Philip Guo (Phil Guo, Philip J. Guo, Philip Jia Guo, pgbovine)

The Ph.D. Grind

A Ph.D. Student Memoir
Summary
The Ph.D. Grind, a 122-page e-book, is the first known detailed account of an entire Ph.D. experience.

So far, over 300,000 people—professors, research scientists, current and prospective Ph.D. students, and professionals in a variety of fields—have read it and collectively sent me hundreds of heartfelt email responses.

If you don't mind spoilers, read the 10–20 minute summary of the book.

Preface

This book chronicles my six years of working towards a Ph.D. in Computer Science at Stanford University from 2006 to 2012. A diverse variety of people can benefit from reading it, including:

  • undergraduates who might be interested in pursuing a Ph.D.,

  • current Ph.D. students who are seeking guidance or inspiration,

  • professors who want to better understand Ph.D. students,

  • employers who hire and manage people with Ph.D. degrees,

  • professionals working in any creative or competitive field where self-driven initiative is crucial,

  • and educated adults (or precocious kids) who are curious about how academic research is produced.


The Ph.D. Grind differs from existing Ph.D.-related writings due to its unique format, timeliness, and tone:

  • FormatThe Ph.D. Grind is a memoir for a general educated audience, not a “how-to guide” for current Ph.D. students. Although Ph.D. students can glean lessons from my experiences, my goal is not to explicitly provide advice. There are plenty of how-to guides and advice columns for Ph.D. students, and I am not interested in contributing to the fray. These articles are filled with generalities such as “be persistent” and “make some progress every day,” but an advantage of the memoir format is that I can be concrete and detailed when telling my own story.

  • Timeliness – I wrote The Ph.D. Grind immediately after finishing my Ph.D., which is the ideal time for such a memoir. In contrast, current Ph.D. students cannot reflect on the entirety of their experiences like I can, and senior researchers who attempt to reflect back on their Ph.D. years might suffer from selective hindsight.

  • Tone – Although it's impossible to be unbiased, I try to maintain a balanced tone throughout The Ph.D. Grind. In contrast, many people who write Ph.D.-related articles, books, or comics are either:

    • successful professors or research scientists who pontificate stately advice, adopting the tone of “grad school is tough, but it's a delectable intellectual journey that you should enjoy and make the most of ... because I sure did!

    • or bitter Ph.D. graduates/dropouts who have been traumatized by their experiences, adopting a melodramatic, disillusioned, self-loathing tone of “ahhh my world was a living hell, what did I do with my life?!?

    Stately advice can motivate some students, and bitter whining might help distressed students to commiserate, but a general audience will probably not be receptive to either extreme.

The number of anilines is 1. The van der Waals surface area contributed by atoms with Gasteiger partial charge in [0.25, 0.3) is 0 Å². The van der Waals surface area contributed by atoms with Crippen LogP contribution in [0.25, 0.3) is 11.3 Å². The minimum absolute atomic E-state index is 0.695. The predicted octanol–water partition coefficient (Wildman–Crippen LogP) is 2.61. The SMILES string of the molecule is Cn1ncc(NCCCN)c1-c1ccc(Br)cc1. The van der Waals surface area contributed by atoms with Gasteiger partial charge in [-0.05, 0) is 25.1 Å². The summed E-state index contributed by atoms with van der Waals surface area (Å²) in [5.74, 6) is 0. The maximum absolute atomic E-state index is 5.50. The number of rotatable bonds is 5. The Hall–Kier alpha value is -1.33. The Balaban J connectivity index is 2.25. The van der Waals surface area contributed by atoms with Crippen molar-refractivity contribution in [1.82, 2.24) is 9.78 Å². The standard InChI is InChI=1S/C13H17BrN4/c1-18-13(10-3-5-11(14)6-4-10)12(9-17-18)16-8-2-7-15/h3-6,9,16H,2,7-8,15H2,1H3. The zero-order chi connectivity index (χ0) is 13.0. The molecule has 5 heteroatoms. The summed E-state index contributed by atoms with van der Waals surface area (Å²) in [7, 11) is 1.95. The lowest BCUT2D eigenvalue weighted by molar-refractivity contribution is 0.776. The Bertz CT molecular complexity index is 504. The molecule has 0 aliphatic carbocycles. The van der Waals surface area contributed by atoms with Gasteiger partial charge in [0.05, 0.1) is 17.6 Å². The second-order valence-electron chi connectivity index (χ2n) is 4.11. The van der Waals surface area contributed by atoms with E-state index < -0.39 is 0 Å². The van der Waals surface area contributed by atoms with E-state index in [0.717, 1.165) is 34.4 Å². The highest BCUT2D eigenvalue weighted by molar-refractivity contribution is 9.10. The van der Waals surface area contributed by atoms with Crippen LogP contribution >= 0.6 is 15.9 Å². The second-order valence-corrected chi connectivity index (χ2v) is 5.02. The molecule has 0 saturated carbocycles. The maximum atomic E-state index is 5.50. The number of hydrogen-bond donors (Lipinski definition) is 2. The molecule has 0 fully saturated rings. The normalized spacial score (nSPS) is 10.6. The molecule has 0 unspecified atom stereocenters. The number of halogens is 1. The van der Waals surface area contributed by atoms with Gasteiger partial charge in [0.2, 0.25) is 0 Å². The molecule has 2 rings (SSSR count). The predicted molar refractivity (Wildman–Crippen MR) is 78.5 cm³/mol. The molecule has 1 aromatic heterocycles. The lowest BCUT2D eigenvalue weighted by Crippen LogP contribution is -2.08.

Finally, before I begin my story, I want to emphasize that there is a great deal of diversity in Ph.D. student experiences depending on one's school, department, field of study, and funding situation. I feel very fortunate that I have been granted so much freedom and autonomy throughout my Ph.D. years; I know students who have experienced far more restrictions. My story is only a single data point, so what I present might not generalize. However, I will try my best to avoid being overly specific. Happy reading!

Philip Guo
June 2012


The best way to read this book is by downloading the 122-page PDF and then printing it out or reading it on an electronic tablet device.

If you have a Kindle (or similar device), you can download the MOBI e-book version. If you have a Nook, iBooks reader, or another EPUB reader, you can download the EPUB version. However, neither of these formats look as "polished" as the PDF.

Alternatively, you can also read it in your web browser by following these chapter links:

Finally, if you want a 10–20 minute summary of the book, read The Ph.D. Grind: tl;dr Edition.


Here are some notable comments from readers. (Note that “CS” stands for Computer Science.)

“You've done a good job of explaining just what this thing called PhD actually is, and that is a service to the world, both to people contemplating entering a PhD program, and for those who have to deal with the products of a program ...”
- Director of Research, Google

“Phil Guo's short online book, The PhD Grind, is the best description of the modern PhD experience in CS that I know of. People working on, or thinking about working on, a PhD in CS should read it.”
- Associate Professor of Computer Science, University of Utah (read his complete blog post)

“I think this is the first full, detailed, and honest account of an entire PhD that I have ever read. Worth reading for first/second year students: sometimes the anecdotal can make a longer-lasting impression than the usual parade of rarefied generic advice one usually finds.”
- Ph.D. student in Control and Dynamical Systems, Caltech

“I sent it to my grandmother, and she is really enjoying it. I am the first person in my family to get a PhD, so she had a lot of questions about the process, many of which your memoir was able to answer so that I did not have to. :)”
- Ph.D. student in Computer Science, UC Santa Cruz

“From a prospective CS grad student,
I was already up programming much later than I wanted to be tonight, and just happened upon your PHD memoir on the internet. I read the entire thing without stopping. It's now 5AM and I have to be awake in a few hours, but I don't regret it at all. Thank you for writing The PHD Grind.”
- Undergraduate student, University of New South Wales

Read more reader comments here.


Related pages tagged as memoir: